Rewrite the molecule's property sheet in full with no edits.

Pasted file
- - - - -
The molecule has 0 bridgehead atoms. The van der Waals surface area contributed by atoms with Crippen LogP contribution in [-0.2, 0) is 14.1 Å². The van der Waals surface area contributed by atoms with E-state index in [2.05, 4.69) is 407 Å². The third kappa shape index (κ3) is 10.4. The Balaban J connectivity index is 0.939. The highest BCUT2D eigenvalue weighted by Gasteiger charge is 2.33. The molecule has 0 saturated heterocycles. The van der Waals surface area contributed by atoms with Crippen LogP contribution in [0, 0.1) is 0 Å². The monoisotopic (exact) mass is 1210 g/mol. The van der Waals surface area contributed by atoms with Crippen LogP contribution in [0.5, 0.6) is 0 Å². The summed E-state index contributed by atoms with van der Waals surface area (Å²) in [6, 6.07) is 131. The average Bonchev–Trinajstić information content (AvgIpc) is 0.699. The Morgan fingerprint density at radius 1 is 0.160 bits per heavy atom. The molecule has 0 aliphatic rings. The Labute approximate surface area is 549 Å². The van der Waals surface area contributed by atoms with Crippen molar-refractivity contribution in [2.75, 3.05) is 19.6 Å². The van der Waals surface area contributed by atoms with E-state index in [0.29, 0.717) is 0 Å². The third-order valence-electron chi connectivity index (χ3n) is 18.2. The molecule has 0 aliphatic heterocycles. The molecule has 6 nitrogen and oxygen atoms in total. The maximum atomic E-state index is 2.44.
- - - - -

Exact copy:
The molecule has 0 bridgehead atoms. The van der Waals surface area contributed by atoms with Crippen LogP contribution in [-0.2, 0) is 14.1 Å². The van der Waals surface area contributed by atoms with E-state index in [2.05, 4.69) is 407 Å². The third kappa shape index (κ3) is 10.4. The Balaban J connectivity index is 0.939. The highest BCUT2D eigenvalue weighted by Gasteiger charge is 2.33. The molecule has 0 saturated heterocycles. The van der Waals surface area contributed by atoms with Crippen LogP contribution in [0, 0.1) is 0 Å². The monoisotopic (exact) mass is 1210 g/mol. The van der Waals surface area contributed by atoms with Crippen LogP contribution in [0.5, 0.6) is 0 Å². The summed E-state index contributed by atoms with van der Waals surface area (Å²) in [6, 6.07) is 131. The average Bonchev–Trinajstić information content (AvgIpc) is 0.699. The Morgan fingerprint density at radius 1 is 0.160 bits per heavy atom. The molecule has 0 aliphatic rings. The Labute approximate surface area is 549 Å². The van der Waals surface area contributed by atoms with Crippen molar-refractivity contribution in [2.75, 3.05) is 19.6 Å². The van der Waals surface area contributed by atoms with E-state index in [0.29, 0.717) is 0 Å². The third-order valence-electron chi connectivity index (χ3n) is 18.2. The molecule has 0 aliphatic heterocycles. The molecule has 6 nitrogen and oxygen atoms in total. The maximum atomic E-state index is 2.44.